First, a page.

Diversion – –Skeldon Energy Inc was created to bailout GuySuCo, says Min. Sharma
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Minister Sharma during the tour of the Skeldon plant
Minister Sharma during the tour of the Skeldon plant

JUNIOR Finance Minister, Jaipaul Sharma, is of the view that the creation of Skeldon Energy Inc (SEI) on All Fool’s Day was a ploy by the previous administration to deceive the populace of the humongous problems with the Skeldon factory.

According to Sharma, the People’s Progressive Party (PPP) Government, which was in power at the time, knew fully well that some US$20M or $4B was needed to fix the problems with the troubled factory.

Engineer, Outar Ramhit, explains to Minister Sharma the implications of the boiler without a shed

“This creation of SEI started in February of 2015 and concluded on All Fool’s Day, 1st April, and I don’t know if it was meant to fool the people, it was election, preparation for election and I don’t know what was the thinking of the government but they knew they were in trouble, GuySuCo was in trouble,” he told reporters Friday.

Sharma said the previous administration wanted to bail out GuySuCo but kept it a secret due to the elections and decided to liquidate the plant through NICIL and GPL to show the money went to GPL.

“Basically what the previous administration was doing was indirectly bailing out GuySuCo without the public knowledge. They knew if the co-generation plant remained in GuySuCo’s portfolio, they would have to find US$20M (G$4B) to deal with it. They didn’t want that going on GuySuCo books so they found ways and means to use NICIL and GPL to basically bail them out. So you didn’t see them going to Parliament and asking for a supplementary.”

The minster explained in the quest to mask the population of the state of the industry, the previous administration made a deal that left SEI indebted to this date. He also explained that the use of Heavy fuel oil (HFO) further compounded the amount of the debt and led to an accelerated deterioration of the co-generation plant’s boilers.

HFO FUEL Sharma pointed out that the plant was worth US$30M and the equity would have been US$5M from NICIL and US$4M from GPL; however, there were some issues with electricity supply in Berbice and the previous administration forced GuySuCo to generate the power to meet this demand by use of HFO to avoid a possible election shortfall.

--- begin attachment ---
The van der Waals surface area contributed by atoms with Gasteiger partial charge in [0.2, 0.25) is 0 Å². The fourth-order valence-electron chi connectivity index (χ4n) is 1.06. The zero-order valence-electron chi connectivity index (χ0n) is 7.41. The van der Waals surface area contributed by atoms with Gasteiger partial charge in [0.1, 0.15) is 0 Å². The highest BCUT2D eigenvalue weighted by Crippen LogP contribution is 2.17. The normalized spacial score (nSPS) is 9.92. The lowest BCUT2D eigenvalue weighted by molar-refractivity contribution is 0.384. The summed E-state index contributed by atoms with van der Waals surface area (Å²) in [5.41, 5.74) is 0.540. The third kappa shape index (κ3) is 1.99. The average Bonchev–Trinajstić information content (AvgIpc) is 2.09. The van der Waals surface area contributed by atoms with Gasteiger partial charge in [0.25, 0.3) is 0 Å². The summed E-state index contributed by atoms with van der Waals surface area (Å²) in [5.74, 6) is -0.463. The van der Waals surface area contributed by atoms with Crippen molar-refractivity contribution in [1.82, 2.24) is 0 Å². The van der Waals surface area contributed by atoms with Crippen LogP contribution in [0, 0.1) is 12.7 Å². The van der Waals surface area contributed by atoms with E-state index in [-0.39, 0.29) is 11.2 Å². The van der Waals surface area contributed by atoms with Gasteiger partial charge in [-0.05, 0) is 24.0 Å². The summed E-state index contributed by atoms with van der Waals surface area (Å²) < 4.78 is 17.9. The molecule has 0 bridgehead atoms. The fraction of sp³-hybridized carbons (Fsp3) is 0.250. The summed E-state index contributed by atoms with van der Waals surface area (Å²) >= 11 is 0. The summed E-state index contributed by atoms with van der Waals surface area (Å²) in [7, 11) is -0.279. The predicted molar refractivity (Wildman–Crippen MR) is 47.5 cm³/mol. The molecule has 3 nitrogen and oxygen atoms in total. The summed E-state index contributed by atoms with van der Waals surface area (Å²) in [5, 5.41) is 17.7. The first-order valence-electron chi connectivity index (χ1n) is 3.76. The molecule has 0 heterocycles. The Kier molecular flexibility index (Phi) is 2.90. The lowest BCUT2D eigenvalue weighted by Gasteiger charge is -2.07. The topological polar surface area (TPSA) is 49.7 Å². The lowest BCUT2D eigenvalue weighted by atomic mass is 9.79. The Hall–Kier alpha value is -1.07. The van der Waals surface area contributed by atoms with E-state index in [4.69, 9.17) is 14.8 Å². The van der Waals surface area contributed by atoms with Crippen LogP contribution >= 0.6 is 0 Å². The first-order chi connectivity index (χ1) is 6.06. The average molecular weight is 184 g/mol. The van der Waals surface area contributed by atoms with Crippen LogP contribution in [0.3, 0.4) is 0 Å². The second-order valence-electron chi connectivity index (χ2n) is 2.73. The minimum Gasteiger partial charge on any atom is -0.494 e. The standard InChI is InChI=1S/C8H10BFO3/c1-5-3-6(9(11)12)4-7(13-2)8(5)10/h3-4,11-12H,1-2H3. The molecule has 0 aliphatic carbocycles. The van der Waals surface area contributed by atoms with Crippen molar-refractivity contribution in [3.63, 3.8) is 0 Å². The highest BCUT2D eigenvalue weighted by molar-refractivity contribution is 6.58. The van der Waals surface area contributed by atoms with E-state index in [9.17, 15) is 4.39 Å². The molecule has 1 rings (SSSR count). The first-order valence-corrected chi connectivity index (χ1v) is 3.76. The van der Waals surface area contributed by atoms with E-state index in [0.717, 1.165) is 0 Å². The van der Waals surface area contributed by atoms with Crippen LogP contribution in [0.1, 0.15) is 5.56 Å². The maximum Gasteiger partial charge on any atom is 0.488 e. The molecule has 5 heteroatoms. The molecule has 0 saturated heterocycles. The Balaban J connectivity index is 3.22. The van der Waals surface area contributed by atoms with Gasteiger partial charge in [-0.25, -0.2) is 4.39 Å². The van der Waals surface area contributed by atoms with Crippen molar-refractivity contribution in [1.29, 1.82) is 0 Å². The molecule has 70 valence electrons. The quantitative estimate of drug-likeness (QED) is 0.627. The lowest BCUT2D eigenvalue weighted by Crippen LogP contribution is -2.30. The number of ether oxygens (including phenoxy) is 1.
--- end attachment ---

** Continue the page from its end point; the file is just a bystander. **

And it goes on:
In that deal, GPL supplied the HFO to the tune of approximately US$3-4M, taking the total debt of the company to US$13M plus.

Engineer, Outar Ramhit, points to a damaged tube in one of the boilers

The management of SEI had explained that by design, the co-generation plant is supposed to be powered mainly by bagasse and can use HFO as a startup measure only in small quantities.

But extended use of HFO as was previously done caused the tubes of the boilers to wear a lot faster.

The minister stated that he had an opportunity to look at the business plan and projections that SEI did and from what he saw SEI is a viable company that can be profitable.

He even noted that the chairman of GuySuCo had stated that he wanted the co-generation plant back under GuySuCo since he knows of its potential.

The management of SEI has made it clear that they are in the process of negotiating a power purchase agreement. They stated that the initial rates at which the company was paid were heavily subsidised to such an extent that it was much lower than the cost of production.

Upon the formation of SEI, this was changed and the company was paid a higher rate; however, that rate is still being sold below market value and would have to be re-negotiated.

Based on this move alone, the company feels it will become more financially viable. SEI Chairman Lloyd Rose said the company is capable of securing its own funds for the complete overhaul needed to have the plant function to full capacity.

The company had indicated as a stop gap measure, it is investing US$2.5M to make the plant operational by the end of August.

And, it will then spend a whopping US$17M from January 2018 to effect a complete rehabilitation of its facilities. This rehabilitation work is expected to be done over a three-to-four-month period.

The SEI said the US$200M Skeldon project, the country’s biggest investment, has found itself in a perilous state due to poor design, poor management, lack of training and oversight.

According to Rose, the pinhole boiler is not suited for local conditions as he explained its deterioration in a short period of time.

“We have found here, the type of grate we have here is being overwhelmed by the amount of ash obtained from the actual outturn, simply because of the amount of sand, mud and silt that comes in with the canes after a brief rainfall even during the dry season.”

Rose said the conditions under which the canes come in cannot be changed. Even though workers have tried, the pinholes become blocked due to the excessive ash content, making normal operations difficult and requiring more maintenance.

This, he said should have been considered in the initial design stages to avoid the current situation.

Meanwhile, Sharma also noted that it is no secret government has received non-solicited interests for the Skeldon factory by both local and international companies, and the co-generation plant would be a key component of any deal to divest the estate.

That being said, the minister advised the board to move ahead with their plans until told otherwise.


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